• Choose your color scheme and mood board - Color scheme is the fundamental element in branding, from design to label. The chosen colors are the indicator to connect everything involved in your product, so make sure to use the right color palette to polish your product and evoke the right emotional response you’re expecting from your target audience.
  • Select your fonts - Don’t underestimate font choices in branding, especially in designing. Firstly, the right font enhances your branding materials’ visibility, making everything possible to read to deliver your content transparently.

The font visibility varies based on each branding material; for example, fonts chosen for web design will significantly differ from fonts for logo design. Your font choice also illustrates how you want your product’s tone to be. For instance, fonts like Raleway, Simplifica, or Infinity indicate minimalism and modernness, while fonts like One Day, Matilde, or Vanity are freestyle, fun, and stylish.

  • Create a logo - There’s no standard styling for a logo; it can be either minimal or detail-orientated. Whatever color scheme, fonts, or design style you choose, your logo must illustrate your product’s guided tone and deliver the relevant message. A logo is one of the most important visual components in product branding, so make sure your logo is powerful enough to represent your whole brand.
  • Arrange the elements in your packaging

Maintain consistency

The ultimate key to a successful product branding is to maintain consistency with your images, design, quality, and message across the board. Once you’ve determined your brand identity and translated them into physical branding, you will have to stick to the plan so that your potential customers can spontaneously recognize your product.

This may sound traditional and outdated, but the most practical guide to consistency is synchronizing product styling. Your product style must compile all the signature designs chosen to apply to your product, and it should be the first reference to any of your designs for promoting, for instance, your landing page cover or your press release background. The basic guide involves synchronization in size and detail placements, signature typography, color palette, image standards, keywords, or voice tone.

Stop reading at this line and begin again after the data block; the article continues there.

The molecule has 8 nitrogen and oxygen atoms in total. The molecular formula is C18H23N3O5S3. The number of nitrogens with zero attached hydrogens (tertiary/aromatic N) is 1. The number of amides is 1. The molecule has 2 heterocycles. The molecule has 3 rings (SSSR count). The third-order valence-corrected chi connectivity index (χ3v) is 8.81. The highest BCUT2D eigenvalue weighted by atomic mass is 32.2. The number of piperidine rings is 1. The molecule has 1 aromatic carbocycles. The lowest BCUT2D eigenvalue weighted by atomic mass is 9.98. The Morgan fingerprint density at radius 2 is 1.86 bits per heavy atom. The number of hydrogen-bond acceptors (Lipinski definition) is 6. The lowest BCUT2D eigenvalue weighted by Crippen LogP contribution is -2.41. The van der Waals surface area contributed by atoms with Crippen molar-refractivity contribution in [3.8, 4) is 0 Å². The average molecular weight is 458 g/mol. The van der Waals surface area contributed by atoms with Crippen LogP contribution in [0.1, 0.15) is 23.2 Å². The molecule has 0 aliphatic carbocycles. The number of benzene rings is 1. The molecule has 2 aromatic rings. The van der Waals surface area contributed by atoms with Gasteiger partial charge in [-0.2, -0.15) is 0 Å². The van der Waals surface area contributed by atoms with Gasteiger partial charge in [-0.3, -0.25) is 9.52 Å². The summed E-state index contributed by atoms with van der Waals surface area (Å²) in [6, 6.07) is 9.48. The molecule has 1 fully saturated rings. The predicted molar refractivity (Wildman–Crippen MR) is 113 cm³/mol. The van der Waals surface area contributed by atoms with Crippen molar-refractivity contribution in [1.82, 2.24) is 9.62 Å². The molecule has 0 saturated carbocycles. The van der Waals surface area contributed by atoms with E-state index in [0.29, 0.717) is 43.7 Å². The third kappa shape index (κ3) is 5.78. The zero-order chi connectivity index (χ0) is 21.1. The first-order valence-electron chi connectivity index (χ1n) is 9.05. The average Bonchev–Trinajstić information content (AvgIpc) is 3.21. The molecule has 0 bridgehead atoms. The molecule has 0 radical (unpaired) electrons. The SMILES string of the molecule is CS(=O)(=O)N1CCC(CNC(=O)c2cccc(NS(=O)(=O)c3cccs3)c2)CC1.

Include your staff team

Human factors can also contribute greatly to your company branding efforts and connect the emotional drive with your prospective customers. Provide your team members with in-depth training on seller-shopper interactions. To achieve this, acknowledge them about your company’s values, mission statement, remind them about the message your company wants to send through the store and product, and reflect on them about the oriented retail nature you want to show the public.

The advantages of product branding

Public identification

Successful product branding can excessively benefit your advertising and marketing efforts. Constant usage of the same identity package (including logo, design, packaging, etc.) and consistent message delivery can help enhance your brand quality in which the public can recall and recognize more easily. When you’ve achieved a certain level of public awareness, you can reduce your marketing costs to invest in other business sectors.

Preference

Strong brands gain a competitive advantage in consumer preference over others. When faced with a wide range of brand choices for a specific product, consumers tend to choose brands they’ve experienced and trusted. Or in other words, a strong brand is a great contributor to customer loyalty.

Market extension

When your product brand is solid enough, you can consider penetrating a new market or further developing your product for diversification. When customers are already familiar with your product and brand, your market extension will be less likely to fail as you’ve earned their verification for brand quality.

Barrier